The final member of a global anabolic steroid manufacture and distribution network has today been given a 17 month jail sentence, and now faces losing assets worth £1 million.
Alexander MacGregor, 52, from Dorney Reach near Maidenhead, was found guilty of conspiring to manufacture steroids on 4 April 2019, following a two month trial at the Old Bailey.
The investigation into MacGregor and his associates was led by the National Crime Agency.
It centered on the activities of Jacob Sporon-Fiedler, the CEO of Indian-based company Alpha Pharma. Sporon-Fiedler worked with a network of UK-based fixers, responsible for arranging dozens of unlicensed shipments of drugs from India into Europe, and then distributing them.
The illegally imported drugs - made by Sporon-Fiedler’s pharmaceutical company in India – were shipped to the UK to be distributed by co-conspirator Nathan Selcon, also from Maidenhead, who would sell them to body builders and fitness fanatics on the black market.
Selcon was also working with MacGregor and another man Mohammed Afzal, who between them had set up a purpose built illicit steroid laboratory to manufacture their own branded drugs. Inside the labs raw powder would be converted into a liquid solution that could be injected and sold in vials.
One operating on an industrial estate in Harmondsworth was raided and shut down by the NCA in March 2015. Evidence indicated it had been running for around four years.
CCTV footage obtained by NCA investigators showed McGregor meeting Sporon-Fiedler and Selcon at the unit.
MacGregor, Selcon and Afzal were found guilty of conspiring to manufacture steroids on 4 April 2019, following a two month trial at the Old Bailey.
The other members of the group were sentenced to a combined total of 18 years in jail in November 2019.
Today, 18 December 2020, MacGregor received a 17 month prison sentence for his role in the conspiracy, and was given a Serious Crime Prevention Order restricting his future business activities.
He remains subject of a Proceeds of Crime Act financial investigation to prevent him benefitting from his criminality.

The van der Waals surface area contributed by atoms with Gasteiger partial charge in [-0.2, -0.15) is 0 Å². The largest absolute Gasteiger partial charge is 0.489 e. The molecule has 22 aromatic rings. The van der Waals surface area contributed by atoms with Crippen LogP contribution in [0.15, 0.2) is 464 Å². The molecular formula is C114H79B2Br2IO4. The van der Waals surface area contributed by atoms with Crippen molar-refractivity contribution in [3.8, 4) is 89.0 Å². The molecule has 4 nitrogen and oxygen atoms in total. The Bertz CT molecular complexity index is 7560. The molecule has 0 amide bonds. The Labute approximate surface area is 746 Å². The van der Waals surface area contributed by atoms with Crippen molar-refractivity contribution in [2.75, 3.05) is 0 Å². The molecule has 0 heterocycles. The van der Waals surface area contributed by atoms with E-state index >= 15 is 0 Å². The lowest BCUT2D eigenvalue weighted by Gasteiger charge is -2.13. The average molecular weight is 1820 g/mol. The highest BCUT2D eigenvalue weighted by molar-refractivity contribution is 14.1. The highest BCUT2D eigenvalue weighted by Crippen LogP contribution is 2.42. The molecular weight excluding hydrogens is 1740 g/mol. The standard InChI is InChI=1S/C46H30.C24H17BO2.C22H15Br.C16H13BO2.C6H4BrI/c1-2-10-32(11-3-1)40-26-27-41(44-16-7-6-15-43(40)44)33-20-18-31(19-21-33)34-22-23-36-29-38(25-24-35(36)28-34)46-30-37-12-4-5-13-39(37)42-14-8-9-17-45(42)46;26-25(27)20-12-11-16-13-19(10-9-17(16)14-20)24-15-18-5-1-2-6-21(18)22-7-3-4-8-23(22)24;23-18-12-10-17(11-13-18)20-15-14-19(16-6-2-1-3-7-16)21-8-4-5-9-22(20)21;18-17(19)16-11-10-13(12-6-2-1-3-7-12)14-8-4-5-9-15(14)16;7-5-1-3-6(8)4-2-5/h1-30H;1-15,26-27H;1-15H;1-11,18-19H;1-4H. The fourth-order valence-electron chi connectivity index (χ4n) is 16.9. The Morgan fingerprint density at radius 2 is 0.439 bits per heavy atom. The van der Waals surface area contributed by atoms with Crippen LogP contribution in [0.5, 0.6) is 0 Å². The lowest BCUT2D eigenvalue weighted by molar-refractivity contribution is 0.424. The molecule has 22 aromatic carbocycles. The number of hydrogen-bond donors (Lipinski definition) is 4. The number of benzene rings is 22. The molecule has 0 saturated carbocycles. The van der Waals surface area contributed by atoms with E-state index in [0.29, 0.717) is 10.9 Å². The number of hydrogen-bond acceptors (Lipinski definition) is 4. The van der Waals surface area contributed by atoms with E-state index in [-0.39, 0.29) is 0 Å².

NCA branch commander David Cunningham said: “This organised crime group was the most prolific of its kind ever uncovered, a global player.
“They had the ability to move tonnes of steroids into Europe, but they could also manufacture the products themselves from the raw materials, and that is where MacGregor came in. We estimate the labs he was involved with made products worth more than £45 million on the black market.
“The important thing to remember is that all of these drugs were completely unregulated and unchecked, therefore they posed potentially major health risks to those who used them.
“But this is something MacGregor and his co-conspirators did not care about. They were just in it for the money.
“An initial seizure in Belfast in 2014 triggered this wide-ranging investigation, and our officers are continuing to take action under the Proceeds of Crime Act with a view to identifying and seizing assets obtained by these individuals.
“As part of that we have already restrained more than £1 million assets linked to MacGregor, with potentially more to follow.”
The NCA investigation drew on assistance from 30 different agencies in 26 different countries. In the UK that included Border Force, UK Anti-Doping (UKAD) and the Medicines and Healthcare products Regulatory Agency (MHRA). The Danish police and German customs service also supported.
18 December 2020